Saturday, December 27, 2008

Batton Lash and The Soddyssey

Today, I received a nice Christmas present in the mail from cartoonist Batton Lash, one of the nicest AND most creative folks I've ever met in the comics industry. I had previously interviewed Mr. Lash for the book WELL! REFLECTIONS ON THE LIFE AND CAREER OF JACK BENNY. The connection here is a wonderful story from Batton's WOLFF AND BYRD, COUNSELORS OF THE MACABRE strip that features a gazillion Benny references. That story is reprinted in the current collection, THE SODDYSSEY AND OTHER TALES OF SUPERNATURAL LAW. I should mention at this point that this is NOT a review but instead a blatant plug. Anything with Batton Lash's name on it is several notches above anything with anyone else's name on it in today's comics world and deserves to be in the collection of any discerning fan or casual reader. For one thing, Lash's work is fun, the way comics used to be fun. It's also often funny. I mean really funny, not just stupid like so much of what passes for humor is these days. Sometimes it's laugh out loud funny and sometimes it's chuckle-worthy witty in a way that comics simply aren't anymore. This is the man who brought you ARCHIE MEETS THE PUNISHER, one of the most notoriously oddball comics of them all! This is also the clever creator whose RADIOACTIVE MAN issues from Bongo Comics offer letter-perfect re-creations of various comics ages , genres and companies. Most recently, he has turned his history-conscious genius to ARCHIE-THE FRESHMAN YEAR, the first issue of which is filled to the brim with in-joke references to such past fads as PUREHEART THE POWERFUL, THE MAN FROM R.I.V.E.R.D.A.L.E. and even the ARCHIE ANDREWS radio series! Having twice played Jughead onstage with the original cast, I of course, recognized "my" lines, "Aww...Relax, Archie..RE-lax!" I hadn't heard about this mini-series within a series running in ARCHIE until Mr. Lash included a copy of the first issue from this past summer with his gift. Within the hour, I was visiting my local comic shop for the remaining issues.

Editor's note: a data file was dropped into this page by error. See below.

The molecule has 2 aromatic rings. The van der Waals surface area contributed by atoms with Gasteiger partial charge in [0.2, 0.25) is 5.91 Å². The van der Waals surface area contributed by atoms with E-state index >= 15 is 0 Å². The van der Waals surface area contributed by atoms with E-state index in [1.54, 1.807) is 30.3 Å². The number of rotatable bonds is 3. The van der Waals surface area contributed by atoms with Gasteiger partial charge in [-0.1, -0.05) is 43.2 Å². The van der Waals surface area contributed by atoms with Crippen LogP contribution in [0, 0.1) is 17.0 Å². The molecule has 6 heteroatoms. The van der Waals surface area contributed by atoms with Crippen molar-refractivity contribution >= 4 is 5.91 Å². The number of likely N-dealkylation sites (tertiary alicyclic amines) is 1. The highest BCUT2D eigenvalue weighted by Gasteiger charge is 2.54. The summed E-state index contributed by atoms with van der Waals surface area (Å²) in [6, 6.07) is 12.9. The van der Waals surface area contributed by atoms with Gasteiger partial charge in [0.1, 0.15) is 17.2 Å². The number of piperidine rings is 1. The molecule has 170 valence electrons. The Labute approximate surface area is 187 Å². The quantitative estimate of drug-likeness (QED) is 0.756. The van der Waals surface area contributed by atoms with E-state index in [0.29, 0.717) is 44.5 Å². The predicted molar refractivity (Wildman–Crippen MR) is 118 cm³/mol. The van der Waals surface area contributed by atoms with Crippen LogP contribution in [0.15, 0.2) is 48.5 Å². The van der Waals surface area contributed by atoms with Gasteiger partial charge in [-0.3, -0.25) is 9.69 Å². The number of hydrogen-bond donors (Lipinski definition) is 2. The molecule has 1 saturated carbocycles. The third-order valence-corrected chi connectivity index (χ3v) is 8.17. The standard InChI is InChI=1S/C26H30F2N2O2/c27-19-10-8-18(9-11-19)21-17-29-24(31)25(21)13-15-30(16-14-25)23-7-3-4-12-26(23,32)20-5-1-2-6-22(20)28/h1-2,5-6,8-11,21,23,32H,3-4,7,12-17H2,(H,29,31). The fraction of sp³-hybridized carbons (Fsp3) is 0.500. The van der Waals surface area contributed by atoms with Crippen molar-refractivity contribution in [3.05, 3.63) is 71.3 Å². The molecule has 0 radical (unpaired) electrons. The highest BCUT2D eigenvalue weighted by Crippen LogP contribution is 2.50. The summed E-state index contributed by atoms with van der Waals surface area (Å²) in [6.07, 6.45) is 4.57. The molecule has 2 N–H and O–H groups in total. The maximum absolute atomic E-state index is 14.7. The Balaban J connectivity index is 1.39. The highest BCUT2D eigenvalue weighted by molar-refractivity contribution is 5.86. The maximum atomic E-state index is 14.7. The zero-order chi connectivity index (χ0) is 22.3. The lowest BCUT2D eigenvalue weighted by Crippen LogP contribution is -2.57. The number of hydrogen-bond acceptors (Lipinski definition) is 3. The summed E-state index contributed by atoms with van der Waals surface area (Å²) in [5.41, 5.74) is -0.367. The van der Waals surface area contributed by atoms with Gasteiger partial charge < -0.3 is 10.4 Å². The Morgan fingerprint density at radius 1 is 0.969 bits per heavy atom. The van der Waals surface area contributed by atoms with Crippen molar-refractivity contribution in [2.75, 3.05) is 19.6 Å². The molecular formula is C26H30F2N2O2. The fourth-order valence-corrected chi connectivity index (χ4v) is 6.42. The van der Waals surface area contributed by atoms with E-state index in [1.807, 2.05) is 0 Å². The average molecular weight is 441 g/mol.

All of which brings me to THE SODDYSSEY, volume two of the most recent series featuring our heroes. Alana Wolff is the bizarrely coiffed protagonist with Jeff Byrd as her Foggy Nelson-like cohort. The stories offer a unique combination of legal humor, monster humor and heart-tugging pathos but underneath it all is a subtle plea for acceptance and understanding of those different from us. Lash's art, like his writing an amalgam of classic styles, is at a sort of peak in this volume. Even so, the credits indicate that he touched up or even completely redrew some of the pages for the collection. Guest artists such as BONE's Jeff Smith and Steve Bissette turn up briefly, too.
All in all, a joyful thing to have as I wind down my last week at work this next week. I look forward to kicking back with THE SODDYSSEY next weekend. If you want to do the same (and as I say, you should), check your local comic shop or order a copy here:

If you want to read my interview with Batton Lash, you can order a copy of WELL! here:

If you happen to be flying through the midwest this week, both books are available at BORDERS in the Greater Cincinnati Airport!

Check for new online tales of Wolff and Byrd!

1 comment:

  1. I have only read two collections of the adventures of Wolff & Byrd ("The Vampire Brat" and the first voulme of the series... I'm hoping t read the Soddyssey sometime soon), but I really love this series, and my only complain is that, due to my lack of finances, I have to wait to purchase the "trades" (the floppies would be too expensive, due to the cost of postage to Europe).

    As you say, it's a wonderful read! I love the humour of it, which reminds me of both Harvey Kurtzman and René Goscinny (of Asterix fame) at their best... It looks also very sound, as a legal comic-book: it reminds me of great films like "Witness for the prosecution", "To Kill a Mockingbird" and the like.

    Your comparison of Jeff with Foggy Nelson is interesting, though I must say that it is Alanna teh one wearing the bowtie! Also, Jeff is -on average- far more luckier in love than poor Mr. Nelson (which is a polite way of saying that poor Foggy's private life is just wretched).... IN fact, I'd like Daredevil comics to be in the courtroom more often: Supernatural Law clearly shows that a comic about lawyers can be, not only interesting, readable and formative, but also a lot of fun.